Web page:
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Theodore Turley: A Biography
Richard E. Turley, Jr.

[This is another in a continuing series of newsletter articles that together will make up the first rough draft of a biography of Theodore Turley. The draft will undergo considerable revision before being published in book form. I invite all family members to read it critically, make suggestions, and offer additional information for possible inclusion. Feel free to e-mail me.]

41 Steaming Up the Hudson

On Tuesday morning, October 13, 1840, Theodore Turley and his fellow passengers loaded their luggage onto a steamer, the Congress, which Theodore had contracted to take the Latter-day Saint emigrants up the Hudson River to the Albany Basin and then on to West Troy. Before the passengers left the ship North America, customs officers inspected their baggage. It wasn’t much of an inspection. Theodore’s assistant William Clayton wrote that the officers soon finished the job, “for they only looked at the top of the goods without examining to the bottom of our boxes.”1

The North America had been the passengers’ floating home for over a month, but at noon on Tuesday, the migrating Saints bid adieu to the ship and its crew. “The Captain seemed very friendly and said he should wish to bring another company of us over,” wrote Clayton. “He enquired if we had a church in New York and where they meet.” Theodore introduced the ship’s captain to Lucian R. Foster, a leader among the Saints in New York. President Foster told Captain Lowber “where they held their meetings.”2

If Theodore and his fellow passengers left on good terms with the captain of the North America, they started out on the wrong foot with the men who operated the Congress. “The agreement which Elder Turley made with the proprietors of the Congress,” wrote Clayton, “was that we should sail this day but they have broke their bargain and Elder Turley is much troubled.”3

Instead of steaming upstream, they spent the night in New York harbor, sleeping aboard the Congress. The delay gave the emigrants a chance to observe with wonder their new country. “I feel struck to see the horses and carts[,] even to see the light harness and small carts and light loads drawn by them,” Clayton said. “The drivers all ride. The fruit is quite delicious to English people.”4

It turned out fortunate that they stayed overnight. The next morning, one of the Latter-day Saint passengers died after being sick for over a week. His death necessitated a coroner’s inquest, which yielded a verdict that he “died from unknown causes.” He was furnished a coffin, and his body was taken into New York City for burial.5

Finally, at 5:00 p.m. on Wednesday, the Latter-day Saint passengers witnessed what Clayton called “a very beautiful sight.” Seven steamboats left New York harbor at the same time. “It seemed as though the harbour was on a move,” he wrote. The Congress departed at 5:20.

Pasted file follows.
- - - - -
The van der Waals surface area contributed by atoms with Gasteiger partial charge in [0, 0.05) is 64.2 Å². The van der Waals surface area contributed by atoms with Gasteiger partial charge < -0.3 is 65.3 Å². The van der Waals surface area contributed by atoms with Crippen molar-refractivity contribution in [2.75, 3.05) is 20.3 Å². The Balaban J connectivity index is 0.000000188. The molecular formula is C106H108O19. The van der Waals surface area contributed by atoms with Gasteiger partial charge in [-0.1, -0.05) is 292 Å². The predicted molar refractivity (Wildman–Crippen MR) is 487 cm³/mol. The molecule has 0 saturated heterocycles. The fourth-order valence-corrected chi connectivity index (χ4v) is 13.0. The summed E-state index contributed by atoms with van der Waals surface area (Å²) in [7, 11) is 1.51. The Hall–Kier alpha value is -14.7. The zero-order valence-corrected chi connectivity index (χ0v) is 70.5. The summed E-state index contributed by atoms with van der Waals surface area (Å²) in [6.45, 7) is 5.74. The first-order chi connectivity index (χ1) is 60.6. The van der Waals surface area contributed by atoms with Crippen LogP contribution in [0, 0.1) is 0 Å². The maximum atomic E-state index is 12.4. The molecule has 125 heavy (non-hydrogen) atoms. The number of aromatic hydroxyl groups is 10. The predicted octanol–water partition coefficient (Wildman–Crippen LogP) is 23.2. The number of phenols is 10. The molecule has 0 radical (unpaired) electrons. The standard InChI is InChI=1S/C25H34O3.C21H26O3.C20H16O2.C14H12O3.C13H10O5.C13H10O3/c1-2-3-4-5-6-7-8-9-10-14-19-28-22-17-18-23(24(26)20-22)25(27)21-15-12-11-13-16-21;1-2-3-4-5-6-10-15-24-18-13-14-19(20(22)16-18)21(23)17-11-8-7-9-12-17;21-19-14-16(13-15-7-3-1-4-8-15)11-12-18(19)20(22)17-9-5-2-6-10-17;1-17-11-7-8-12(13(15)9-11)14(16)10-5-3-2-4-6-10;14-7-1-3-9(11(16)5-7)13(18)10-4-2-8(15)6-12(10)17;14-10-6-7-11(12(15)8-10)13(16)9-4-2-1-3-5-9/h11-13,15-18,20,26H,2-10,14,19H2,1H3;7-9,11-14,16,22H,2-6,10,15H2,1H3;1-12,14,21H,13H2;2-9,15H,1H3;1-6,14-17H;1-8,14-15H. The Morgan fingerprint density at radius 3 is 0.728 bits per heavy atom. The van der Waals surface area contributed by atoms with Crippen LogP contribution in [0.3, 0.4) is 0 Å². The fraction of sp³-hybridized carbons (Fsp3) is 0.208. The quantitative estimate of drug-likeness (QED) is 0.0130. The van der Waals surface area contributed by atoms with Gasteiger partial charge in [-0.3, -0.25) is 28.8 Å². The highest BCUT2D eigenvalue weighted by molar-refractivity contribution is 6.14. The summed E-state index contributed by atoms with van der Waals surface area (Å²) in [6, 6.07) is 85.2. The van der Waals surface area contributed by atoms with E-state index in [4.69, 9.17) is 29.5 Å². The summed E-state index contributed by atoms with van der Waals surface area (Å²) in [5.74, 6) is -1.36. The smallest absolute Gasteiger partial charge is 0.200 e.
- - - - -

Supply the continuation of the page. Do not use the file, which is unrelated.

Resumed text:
“The company was in good spirits,” Clayton mused. “As we left New York we had a pleasant view of the North part of the city. The buildings chiefly white and very neat. The several spires towering towards the sky bore a majestic appearance.” Soon the sun set, and the passengers could see only moonlit rocks along the shore, “with here and there a beautiful white house scattered on the banks.”6

The wonderment continued the next morning. The passengers watched houses and villages pass by as the steamboat paddled up-river. Clayton continued his descriptions of what Theodore and others saw: “As we proceeded we saw many fields of grain which was cut. We saw in one field a great numb[e]r of pumpkins quite yellow and pretty. On one farm we saw about 140 cows and oxen and sheep in different places.”

Continuing upstream, they passed houses and fruit trees. The further up the river they rode, the richer yet rockier the land seemed to become. Around 5:30 p.m. they reached Albany. The Mormon passengers continued upstream another six miles to West Troy, where they stopped overnight.7

[Next issue: “The Erie Canal”]

© 2011 by Richard E. Turley, Jr. (Reprinted with permission.)
Originally published in the June 2011 Theodore Turley Family Organization Newsletter

  1. James B. Allen and Thomas G. Alexander, eds., Manchester Mormons: The Journal of William Clayton, 1840 to 1842 (Santa Barbara, CA: Peregrine Smith, 1974), 185; William Clayton to Edward Martin, November 29, 1840, http://nycldshistory.com/nycldshist/index.php?title=William_Clayton_Diary#cite_ref-1 (accessed May 8, 2011). (Note: the cited link no longer works and an archived version is unavailable. See the online catalog at the Church History Library website for William Clayton’s letter to Edward Martin.)
  2. Allen and Alexander, Manchester Mormons, 185; Clayton to Martin, November 29, 1840.
  3. Allen and Alexander, Manchester Mormons, 185.
  4. Allen and Alexander, Manchester Mormons, 185-86.
  5. Allen and Alexander, Manchester Mormons, 186.
  6. Allen and Alexander, Manchester Mormons, 186.
  7. Allen and Alexander, Manchester Mormons, 186-87.